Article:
All 3 parts are necessary for the program to be effective. I’m not going to fully outline the method here for obvious reasons (read the bookSmile), but I will say that the actual method itself is very simple and could probably be explained in a pamphlet instead of a 240+ page book. The rest of book gives you the necessary background to understand the why of the method behind it (your motivation) and provides advice on specific situations and logistical considerations. There’s also some cheerleading going on, of course, and plenty of hypothetical examples of the method being use. This last was a bit of a disappointment for me. As a skeptic, I was hoping for some actual true-to-life examples, but these were obviously scripted along the lines of: this is what would happen if a teacher used the 1-2-3 and this is what would happen to the poor soul who didn’t use the 1-2-3. The DVD does a better job in this area. While the examples are exactly the same, the addition of teacher interviews gives a real-life face to the method.

The 3-hour long DVD consists of a seminar by Phelan and teacher/consultant Sarah Jane Schonour explaining the method, interspersed with snippets of interviews with teachers who use the method, and dramatic portrayals of the method being used (or not used) in a classroom. It’s an effective presentation, though not one you’ll want to watch in one sitting. While the book covers the same info, I found the DVD to be more thorough in many instances. One example, the book states that: A student who is doing his work will not be a discipline problem. Effective teaching is the best preventive discipline strategy. There’s really no explanation given beyond that…it kinda sounds like “if you were a better teacher, your kids wouldn’t act up.” But the DVD goes on to give some practical advice in this area, making suggestions that I can actually use, and not making me feel like a it’s all my fault.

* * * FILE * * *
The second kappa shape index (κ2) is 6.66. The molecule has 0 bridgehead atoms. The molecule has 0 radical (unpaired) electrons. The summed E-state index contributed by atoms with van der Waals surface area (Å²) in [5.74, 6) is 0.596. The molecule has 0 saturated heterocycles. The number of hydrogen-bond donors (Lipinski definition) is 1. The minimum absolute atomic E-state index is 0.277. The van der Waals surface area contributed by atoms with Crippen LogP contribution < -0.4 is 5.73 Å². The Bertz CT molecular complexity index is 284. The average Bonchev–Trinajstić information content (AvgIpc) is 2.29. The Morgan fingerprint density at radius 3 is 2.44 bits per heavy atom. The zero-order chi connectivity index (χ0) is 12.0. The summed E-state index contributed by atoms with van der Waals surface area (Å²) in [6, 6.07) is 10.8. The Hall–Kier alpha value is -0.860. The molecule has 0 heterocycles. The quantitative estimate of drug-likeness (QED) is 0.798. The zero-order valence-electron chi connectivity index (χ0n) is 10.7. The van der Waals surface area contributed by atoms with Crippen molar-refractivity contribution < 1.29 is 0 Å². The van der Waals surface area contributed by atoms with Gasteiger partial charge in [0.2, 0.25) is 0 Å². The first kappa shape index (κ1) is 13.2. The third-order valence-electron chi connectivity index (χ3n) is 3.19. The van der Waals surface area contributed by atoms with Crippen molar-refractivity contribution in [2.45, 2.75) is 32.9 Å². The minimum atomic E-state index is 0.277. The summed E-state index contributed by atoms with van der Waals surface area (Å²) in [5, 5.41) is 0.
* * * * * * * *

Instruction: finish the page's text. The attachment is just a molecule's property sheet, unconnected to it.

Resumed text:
With any book, there will be something you don’t quite see eye-to-eye with the author on. There are a few instances in both the book and the DVD of an Us vs. Them (Teachers vs. Parents) attitude that turned me off. An example from the book: Other times explanations will take the teacher and child through what we call the Talk-Persuade-Argue-Yell Syndrome (with some parents this is known as the Talk-Persuade-Argue-Yell-Hit Syndrome). This same point is made in the DVD, but mitigated somewhat by explanation. Now, I don’t disagree that hitting happens in some households, but why mention this here? While all parents have the potential of hitting or even abusing their children, I’m going to go out on a limb and say that most do not. Why make us all suspects?

Putting these few things aside, what impressed me most was that the 1-2-3 reasoning makes sense, the methods seem do-able…and the DVD gives me the tools to do it. I haven’t been left floundering trying to figure it out for myself. Thank you Dr. Phelan and Ms. Schonour, I have high hopes for implementing this in my homeschool. I feel confident that I can train my kiddos to be paragons of virtue by giving them the limits they need to control their own behavior and the instruction they need to make better choices. Is this the answer to my whole virtue training dilemma? No, of course not. But reading the book and viewing the DVD has: